From students who had planned to participate in either England Term or Europe Term in the fall of 2022.
I was sitting cross-legged on a patterned couch in a beautiful city in Guatemala when I got the news. It came from my roommate, who had just recently gotten COVID-19 and joined our little quarantine house, reading a mass Bethel email out loud.
I couldn’t hear anything else.
England Term is canceled.
Honestly, that was the last thing I needed. The tears came before I could finish processing. They were mournful, but more than anything, they were frustrated. Why let us register and put down deposits, let the entire trip be planned out, let us get our hopes up and base our four-year academic plans around this promise, just to shut it down?
I understand that Bethel is struggling financially and that the continuation of these programs is unsustainable. What I do not understand is the utter lack of accountability, communication and empathy from our administration surrounding this decision.
When England Term was one of the primary factors in my recruitment to Bethel, I expected it to be grandfathered in under any circumstances like these – anything else would be considered recruitment fraud. I expected that Bethel would communicate any issues like this to me far in advance so that I could seek out third-party programs and additional financial aid before all of the deadlines closed. I expected something a bit more personal than a blanket email giving “disproportionate relationship between the costs of these programs and the accomplishment of learning outcomes” as a vague reason for wrecking my academic trajectory. When I discovered the trip’s leading faculty member wasn’t addressed in advance and consulted in the decision, I was infuriated.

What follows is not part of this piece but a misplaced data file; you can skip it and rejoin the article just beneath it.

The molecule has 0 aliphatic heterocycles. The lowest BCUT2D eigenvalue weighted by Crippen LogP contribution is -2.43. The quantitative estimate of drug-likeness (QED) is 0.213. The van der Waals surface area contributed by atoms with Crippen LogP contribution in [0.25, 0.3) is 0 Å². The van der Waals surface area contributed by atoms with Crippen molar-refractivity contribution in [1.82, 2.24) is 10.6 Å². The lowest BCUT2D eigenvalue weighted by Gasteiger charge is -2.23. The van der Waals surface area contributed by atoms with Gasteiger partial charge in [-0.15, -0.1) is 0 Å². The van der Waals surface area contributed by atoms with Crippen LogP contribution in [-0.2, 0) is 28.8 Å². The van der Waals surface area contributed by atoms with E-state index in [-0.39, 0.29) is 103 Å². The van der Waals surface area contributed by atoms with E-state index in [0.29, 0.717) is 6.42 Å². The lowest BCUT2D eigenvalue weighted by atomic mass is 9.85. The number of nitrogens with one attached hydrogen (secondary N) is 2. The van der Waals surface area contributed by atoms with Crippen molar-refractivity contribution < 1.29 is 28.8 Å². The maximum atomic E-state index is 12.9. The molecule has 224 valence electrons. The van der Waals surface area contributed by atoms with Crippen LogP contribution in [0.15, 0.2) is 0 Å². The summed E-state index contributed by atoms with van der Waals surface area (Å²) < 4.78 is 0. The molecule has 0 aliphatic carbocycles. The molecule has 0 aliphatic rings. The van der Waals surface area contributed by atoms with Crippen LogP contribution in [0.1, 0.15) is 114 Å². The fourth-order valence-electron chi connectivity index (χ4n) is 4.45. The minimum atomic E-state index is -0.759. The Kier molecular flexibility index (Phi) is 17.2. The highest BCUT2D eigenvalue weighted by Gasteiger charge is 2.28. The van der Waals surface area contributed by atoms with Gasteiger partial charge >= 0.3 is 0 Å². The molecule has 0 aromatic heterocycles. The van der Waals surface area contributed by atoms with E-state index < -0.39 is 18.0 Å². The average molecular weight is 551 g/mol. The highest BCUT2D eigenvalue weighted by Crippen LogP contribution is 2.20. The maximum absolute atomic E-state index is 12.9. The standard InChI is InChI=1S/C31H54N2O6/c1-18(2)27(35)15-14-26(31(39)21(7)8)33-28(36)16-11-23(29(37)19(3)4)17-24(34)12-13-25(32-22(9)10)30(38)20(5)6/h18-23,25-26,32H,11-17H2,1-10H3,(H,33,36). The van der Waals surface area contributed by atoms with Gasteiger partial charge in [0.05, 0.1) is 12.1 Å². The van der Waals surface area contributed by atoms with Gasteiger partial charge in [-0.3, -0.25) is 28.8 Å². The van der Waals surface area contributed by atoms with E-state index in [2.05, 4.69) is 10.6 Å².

The only feeling lingering now is one of extreme disappointment in Bethel’s administration for the way this situation was handled. Nowhere in those half-hearted emails was the word “sorry.”
I first toured Bethel University as a high school sophomore who wanted to study English education. One of the main things that stuck with me from that trip was my meeting with one of the professors in the education department. In that meeting, she told me about England Term. As the program was explained to me, something awakened in me. I didn’t know much about the program beyond a few locations and authors they studied, but I knew there was something special that happened on that trip. I had to go on it.
Throughout the rest of high school, I toured other universities, many of which had better English programs and placed a higher emphasis on their creative programs, but none of them beat Bethel’s England Term.
When it came time to fill out my college applications, I only finished my application to Bethel because attending here was non-negotiable. From my very first exposure to the English department in Survey of British Literature I in the fall of my freshman year, I was encouraged to attend the department’s England Term. It has been something reiterated by every English professor I’ve had in my time at Bethel. The highlight of the English department was England Term. Now it’s gone.